Second loop, I can't remember a thing. I ran a solid pace. Power walked the bigger hills. Swore internally when relay people blew by me. There's something depressing about those guys being so fresh as the race goes on. After the second loop, I have 30k in. I drop my vest, take two Excedrins because my right foot is barking pretty hard. I start running and just as I start going down the big hill I notice that I forgot my hand held. Fuck. I consider fuelling at the aid stations but decide to turn around and grab my bottle.

That last loop is identical to the previous one, except more painful and a bit slower. Still, I know I'm doing well. I pass Chris and Morgan, who are doing the 100 miler. They looked good. I get to the lollipop, up to the field, down the long hill. I see Chris and Morgan again. I'm on the home stretch now with about 4 km to go. I see Chris H. and he seems a bit tired. He still has almost the full lollipop ahead of him. I'm so happy not to be him. Yes, I admit it. I took pleasure in the misfortunes of others. I'm not proud of it but still, whatever works! I feel energized and get a burst of energy for the finish ... until I get to the big ass hill about 500m from the finish. I power-walk that.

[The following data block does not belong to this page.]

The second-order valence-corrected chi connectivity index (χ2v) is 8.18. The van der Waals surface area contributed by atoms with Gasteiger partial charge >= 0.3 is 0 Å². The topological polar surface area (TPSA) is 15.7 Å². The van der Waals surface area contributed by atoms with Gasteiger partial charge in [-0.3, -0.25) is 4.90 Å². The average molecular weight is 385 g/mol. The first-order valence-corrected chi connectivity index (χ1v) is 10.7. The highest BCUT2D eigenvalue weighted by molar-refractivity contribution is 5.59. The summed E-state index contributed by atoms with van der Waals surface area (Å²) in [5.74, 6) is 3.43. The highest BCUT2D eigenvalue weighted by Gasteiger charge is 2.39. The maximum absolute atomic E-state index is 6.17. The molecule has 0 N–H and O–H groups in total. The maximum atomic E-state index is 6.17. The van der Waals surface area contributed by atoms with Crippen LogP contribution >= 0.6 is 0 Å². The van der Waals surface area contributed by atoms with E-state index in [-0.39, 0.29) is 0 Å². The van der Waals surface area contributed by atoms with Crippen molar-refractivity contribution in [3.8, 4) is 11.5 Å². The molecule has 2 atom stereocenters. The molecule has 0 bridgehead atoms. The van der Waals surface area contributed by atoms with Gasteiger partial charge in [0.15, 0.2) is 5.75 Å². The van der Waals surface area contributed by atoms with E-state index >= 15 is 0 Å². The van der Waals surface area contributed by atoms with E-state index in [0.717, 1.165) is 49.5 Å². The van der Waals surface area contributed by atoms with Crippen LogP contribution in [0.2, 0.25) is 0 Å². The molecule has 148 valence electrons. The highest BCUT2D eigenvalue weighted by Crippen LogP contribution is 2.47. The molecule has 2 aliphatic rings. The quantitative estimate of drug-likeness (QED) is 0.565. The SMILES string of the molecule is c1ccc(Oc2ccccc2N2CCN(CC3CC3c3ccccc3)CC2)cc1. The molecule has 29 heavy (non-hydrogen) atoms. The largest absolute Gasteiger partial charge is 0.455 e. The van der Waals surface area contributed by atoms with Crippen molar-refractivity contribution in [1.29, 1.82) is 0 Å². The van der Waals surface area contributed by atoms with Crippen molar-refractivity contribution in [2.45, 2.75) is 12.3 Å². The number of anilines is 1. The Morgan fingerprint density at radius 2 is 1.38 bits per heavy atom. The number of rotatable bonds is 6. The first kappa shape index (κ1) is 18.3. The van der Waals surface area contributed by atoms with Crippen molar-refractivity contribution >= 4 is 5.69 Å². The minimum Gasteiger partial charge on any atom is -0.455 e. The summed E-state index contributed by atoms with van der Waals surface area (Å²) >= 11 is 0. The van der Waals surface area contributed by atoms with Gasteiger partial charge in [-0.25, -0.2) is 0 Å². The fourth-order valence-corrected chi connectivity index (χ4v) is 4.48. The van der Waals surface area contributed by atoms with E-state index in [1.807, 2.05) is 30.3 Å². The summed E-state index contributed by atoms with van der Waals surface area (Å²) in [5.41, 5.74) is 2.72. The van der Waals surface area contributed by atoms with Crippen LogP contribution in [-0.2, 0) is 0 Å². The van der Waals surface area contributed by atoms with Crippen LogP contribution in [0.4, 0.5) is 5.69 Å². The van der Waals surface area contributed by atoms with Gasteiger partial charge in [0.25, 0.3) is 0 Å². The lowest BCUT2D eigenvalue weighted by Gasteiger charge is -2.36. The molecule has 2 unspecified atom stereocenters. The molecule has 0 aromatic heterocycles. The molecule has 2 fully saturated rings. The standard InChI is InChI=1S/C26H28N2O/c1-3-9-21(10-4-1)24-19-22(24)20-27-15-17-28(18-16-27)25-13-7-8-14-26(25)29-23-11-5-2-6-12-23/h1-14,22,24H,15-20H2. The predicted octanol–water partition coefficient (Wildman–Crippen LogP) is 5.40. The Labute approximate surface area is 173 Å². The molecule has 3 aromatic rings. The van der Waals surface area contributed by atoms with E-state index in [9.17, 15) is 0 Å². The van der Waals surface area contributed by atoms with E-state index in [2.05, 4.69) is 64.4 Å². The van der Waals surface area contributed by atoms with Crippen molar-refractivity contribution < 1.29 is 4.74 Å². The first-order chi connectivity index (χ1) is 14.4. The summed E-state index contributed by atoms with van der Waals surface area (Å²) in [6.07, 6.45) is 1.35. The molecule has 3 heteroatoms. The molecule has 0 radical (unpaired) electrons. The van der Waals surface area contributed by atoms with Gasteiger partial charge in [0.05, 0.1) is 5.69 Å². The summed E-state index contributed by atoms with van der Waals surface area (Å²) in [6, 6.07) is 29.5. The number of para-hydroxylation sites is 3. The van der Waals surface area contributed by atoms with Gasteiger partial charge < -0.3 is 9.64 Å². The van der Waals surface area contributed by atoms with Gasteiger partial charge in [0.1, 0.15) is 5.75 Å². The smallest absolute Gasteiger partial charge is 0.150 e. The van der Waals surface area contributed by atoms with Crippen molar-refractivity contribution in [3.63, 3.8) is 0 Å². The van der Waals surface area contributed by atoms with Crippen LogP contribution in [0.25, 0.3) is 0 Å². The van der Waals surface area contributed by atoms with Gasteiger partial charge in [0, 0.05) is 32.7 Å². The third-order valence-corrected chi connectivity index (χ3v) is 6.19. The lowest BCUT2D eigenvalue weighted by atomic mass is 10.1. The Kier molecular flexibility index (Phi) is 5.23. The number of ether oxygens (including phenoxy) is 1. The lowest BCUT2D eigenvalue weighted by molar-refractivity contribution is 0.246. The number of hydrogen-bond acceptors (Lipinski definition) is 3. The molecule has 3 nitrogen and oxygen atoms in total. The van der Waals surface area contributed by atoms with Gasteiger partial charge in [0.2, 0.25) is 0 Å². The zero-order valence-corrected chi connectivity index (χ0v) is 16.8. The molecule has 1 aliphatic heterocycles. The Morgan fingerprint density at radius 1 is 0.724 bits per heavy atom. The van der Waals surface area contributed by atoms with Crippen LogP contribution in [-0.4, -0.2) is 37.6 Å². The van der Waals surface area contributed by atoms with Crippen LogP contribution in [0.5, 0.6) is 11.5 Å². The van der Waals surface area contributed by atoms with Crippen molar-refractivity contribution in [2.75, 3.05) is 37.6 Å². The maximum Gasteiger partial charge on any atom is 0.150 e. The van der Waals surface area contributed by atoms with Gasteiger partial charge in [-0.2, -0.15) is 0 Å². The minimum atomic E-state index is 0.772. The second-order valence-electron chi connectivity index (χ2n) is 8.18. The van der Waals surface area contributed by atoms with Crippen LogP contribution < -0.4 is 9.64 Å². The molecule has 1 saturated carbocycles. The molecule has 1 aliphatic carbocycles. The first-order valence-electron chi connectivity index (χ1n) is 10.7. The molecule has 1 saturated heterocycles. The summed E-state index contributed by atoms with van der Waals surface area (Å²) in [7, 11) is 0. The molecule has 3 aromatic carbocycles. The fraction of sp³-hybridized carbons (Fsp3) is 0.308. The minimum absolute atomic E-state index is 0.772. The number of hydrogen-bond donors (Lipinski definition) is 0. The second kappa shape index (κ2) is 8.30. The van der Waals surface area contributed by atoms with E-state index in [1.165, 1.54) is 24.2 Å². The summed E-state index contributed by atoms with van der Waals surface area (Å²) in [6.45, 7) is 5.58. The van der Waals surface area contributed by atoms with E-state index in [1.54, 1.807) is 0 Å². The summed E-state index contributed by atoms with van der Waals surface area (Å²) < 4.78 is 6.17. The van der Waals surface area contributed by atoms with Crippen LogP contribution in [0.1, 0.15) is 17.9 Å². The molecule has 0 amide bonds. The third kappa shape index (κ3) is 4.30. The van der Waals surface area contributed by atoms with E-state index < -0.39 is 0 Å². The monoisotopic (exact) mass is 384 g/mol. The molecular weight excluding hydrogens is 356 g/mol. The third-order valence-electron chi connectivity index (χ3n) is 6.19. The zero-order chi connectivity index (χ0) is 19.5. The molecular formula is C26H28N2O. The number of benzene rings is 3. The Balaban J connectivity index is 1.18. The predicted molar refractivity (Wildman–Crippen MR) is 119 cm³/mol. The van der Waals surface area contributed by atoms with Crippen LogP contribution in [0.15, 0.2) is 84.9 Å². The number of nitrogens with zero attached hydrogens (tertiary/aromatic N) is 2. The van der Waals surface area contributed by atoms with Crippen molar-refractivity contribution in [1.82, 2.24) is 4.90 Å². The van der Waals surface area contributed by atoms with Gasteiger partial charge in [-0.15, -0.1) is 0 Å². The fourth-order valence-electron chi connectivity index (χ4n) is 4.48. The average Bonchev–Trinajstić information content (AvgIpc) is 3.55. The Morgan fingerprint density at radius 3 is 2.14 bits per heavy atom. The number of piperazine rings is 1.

As soon as the incline becomes reasonable, I sprint to the line and I'm done. Time on the clock is 5h20m, well at the top of my expectations. I'm spent but I feel great. I remember thinking that I couldn't have gone much faster. Sure, maybe I shouldn't have slowed down to chat with a few friends, or stopped at the aid station to talk to Russel, or maybe I shouldn't have forgot my damn bottle, but as a rule, I ran as fast as I dared in the first 30k and as fast as I could stand in the last 20. I've had very memorable blow-ups in 50k races (CVC 2010 and Seneca Creek 2009) and I know shit can happen in shorter distances too.
So a most excellent race. It's nice to to be completely thrashed after a race. I have to admit that I still have some reservations about whether I can actually finish Leadville. I was very tempted to sign up for a 100 miler before Leadville, just to make sure I can still do it. A stupid idea, to be sure, akin to the "in order to save the village, we had to destroy it" logic. I'm happy I resisted. I won't run anything longer than 50-ish km until August. Then, I'm going to give her all I got.

2 comments:

Derrick said...

Congrats JD on a great race! Probably a good call to hold off on the 100 until later.

chris mcpeake said...

great race JD. We could not believe how good you looked when we saw you finishing off the lollypop.
great stuff and no you should definitely not run a 100 before leadville.